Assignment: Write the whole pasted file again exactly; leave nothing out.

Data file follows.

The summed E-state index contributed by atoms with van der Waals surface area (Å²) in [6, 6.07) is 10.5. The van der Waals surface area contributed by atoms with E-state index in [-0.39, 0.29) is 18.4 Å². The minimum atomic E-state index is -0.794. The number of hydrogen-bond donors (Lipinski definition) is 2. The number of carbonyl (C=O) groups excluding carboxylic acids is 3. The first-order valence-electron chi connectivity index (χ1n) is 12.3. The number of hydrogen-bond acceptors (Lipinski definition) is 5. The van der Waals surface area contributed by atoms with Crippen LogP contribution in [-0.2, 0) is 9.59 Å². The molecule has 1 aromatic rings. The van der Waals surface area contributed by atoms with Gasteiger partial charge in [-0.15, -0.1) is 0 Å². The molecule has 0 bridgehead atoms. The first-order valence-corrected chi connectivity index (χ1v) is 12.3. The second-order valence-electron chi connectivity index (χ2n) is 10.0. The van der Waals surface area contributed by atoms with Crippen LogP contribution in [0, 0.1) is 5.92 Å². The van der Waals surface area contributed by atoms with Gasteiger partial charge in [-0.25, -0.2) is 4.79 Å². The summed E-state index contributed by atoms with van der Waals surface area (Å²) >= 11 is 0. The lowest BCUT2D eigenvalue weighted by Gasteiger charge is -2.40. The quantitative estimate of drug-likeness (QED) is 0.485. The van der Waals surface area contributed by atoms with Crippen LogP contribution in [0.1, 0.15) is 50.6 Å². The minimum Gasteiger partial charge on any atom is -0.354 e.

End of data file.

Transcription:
The summed E-state index contributed by atoms with van der Waals surface area (Å²) in [6, 6.07) is 10.5. The van der Waals surface area contributed by atoms with E-state index in [-0.39, 0.29) is 18.4 Å². The minimum atomic E-state index is -0.794. The number of hydrogen-bond donors (Lipinski definition) is 2. The number of carbonyl (C=O) groups excluding carboxylic acids is 3. The first-order valence-electron chi connectivity index (χ1n) is 12.3. The number of hydrogen-bond acceptors (Lipinski definition) is 5. The van der Waals surface area contributed by atoms with Crippen LogP contribution in [-0.2, 0) is 9.59 Å². The molecule has 1 aromatic rings. The van der Waals surface area contributed by atoms with Gasteiger partial charge in [-0.15, -0.1) is 0 Å². The molecule has 0 bridgehead atoms. The first-order valence-corrected chi connectivity index (χ1v) is 12.3. The second-order valence-electron chi connectivity index (χ2n) is 10.0. The van der Waals surface area contributed by atoms with Crippen LogP contribution in [0, 0.1) is 5.92 Å². The van der Waals surface area contributed by atoms with Gasteiger partial charge in [-0.25, -0.2) is 4.79 Å². The summed E-state index contributed by atoms with van der Waals surface area (Å²) >= 11 is 0. The lowest BCUT2D eigenvalue weighted by Gasteiger charge is -2.40. The quantitative estimate of drug-likeness (QED) is 0.485. The van der Waals surface area contributed by atoms with Crippen LogP contribution in [0.1, 0.15) is 50.6 Å². The minimum Gasteiger partial charge on any atom is -0.354 e.